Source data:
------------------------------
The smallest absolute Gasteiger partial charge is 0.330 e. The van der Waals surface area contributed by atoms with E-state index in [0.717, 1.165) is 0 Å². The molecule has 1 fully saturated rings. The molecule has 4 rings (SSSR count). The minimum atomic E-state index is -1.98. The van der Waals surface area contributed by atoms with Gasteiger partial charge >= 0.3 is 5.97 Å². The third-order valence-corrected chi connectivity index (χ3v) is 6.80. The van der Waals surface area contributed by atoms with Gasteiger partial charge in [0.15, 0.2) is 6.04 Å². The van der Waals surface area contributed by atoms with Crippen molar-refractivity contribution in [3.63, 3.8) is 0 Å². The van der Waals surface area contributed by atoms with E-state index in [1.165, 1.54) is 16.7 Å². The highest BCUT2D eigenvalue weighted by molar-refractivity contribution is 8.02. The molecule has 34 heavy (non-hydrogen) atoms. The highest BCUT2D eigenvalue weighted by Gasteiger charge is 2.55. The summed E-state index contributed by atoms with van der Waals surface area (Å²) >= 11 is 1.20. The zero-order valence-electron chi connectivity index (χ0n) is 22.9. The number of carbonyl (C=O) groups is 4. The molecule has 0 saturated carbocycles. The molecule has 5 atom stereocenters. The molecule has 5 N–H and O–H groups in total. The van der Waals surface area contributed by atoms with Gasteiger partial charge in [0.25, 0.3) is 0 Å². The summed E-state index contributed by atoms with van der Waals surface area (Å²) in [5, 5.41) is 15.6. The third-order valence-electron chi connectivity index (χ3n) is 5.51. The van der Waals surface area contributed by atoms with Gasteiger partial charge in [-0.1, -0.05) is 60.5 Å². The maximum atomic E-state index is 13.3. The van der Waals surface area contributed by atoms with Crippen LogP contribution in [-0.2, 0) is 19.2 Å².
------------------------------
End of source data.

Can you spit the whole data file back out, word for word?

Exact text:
The smallest absolute Gasteiger partial charge is 0.330 e. The van der Waals surface area contributed by atoms with E-state index in [0.717, 1.165) is 0 Å². The molecule has 1 fully saturated rings. The molecule has 4 rings (SSSR count). The minimum atomic E-state index is -1.98. The van der Waals surface area contributed by atoms with Gasteiger partial charge >= 0.3 is 5.97 Å². The third-order valence-corrected chi connectivity index (χ3v) is 6.80. The van der Waals surface area contributed by atoms with Gasteiger partial charge in [0.15, 0.2) is 6.04 Å². The van der Waals surface area contributed by atoms with Crippen molar-refractivity contribution in [3.63, 3.8) is 0 Å². The van der Waals surface area contributed by atoms with E-state index in [1.165, 1.54) is 16.7 Å². The highest BCUT2D eigenvalue weighted by molar-refractivity contribution is 8.02. The molecule has 34 heavy (non-hydrogen) atoms. The highest BCUT2D eigenvalue weighted by Gasteiger charge is 2.55. The summed E-state index contributed by atoms with van der Waals surface area (Å²) >= 11 is 1.20. The zero-order valence-electron chi connectivity index (χ0n) is 22.9. The number of carbonyl (C=O) groups is 4. The molecule has 0 saturated carbocycles. The molecule has 5 atom stereocenters. The molecule has 5 N–H and O–H groups in total. The van der Waals surface area contributed by atoms with Gasteiger partial charge in [0.25, 0.3) is 0 Å². The summed E-state index contributed by atoms with van der Waals surface area (Å²) in [5, 5.41) is 15.6. The third-order valence-electron chi connectivity index (χ3n) is 5.51. The van der Waals surface area contributed by atoms with Gasteiger partial charge in [-0.1, -0.05) is 60.5 Å². The maximum atomic E-state index is 13.3. The van der Waals surface area contributed by atoms with Crippen LogP contribution in [-0.2, 0) is 19.2 Å².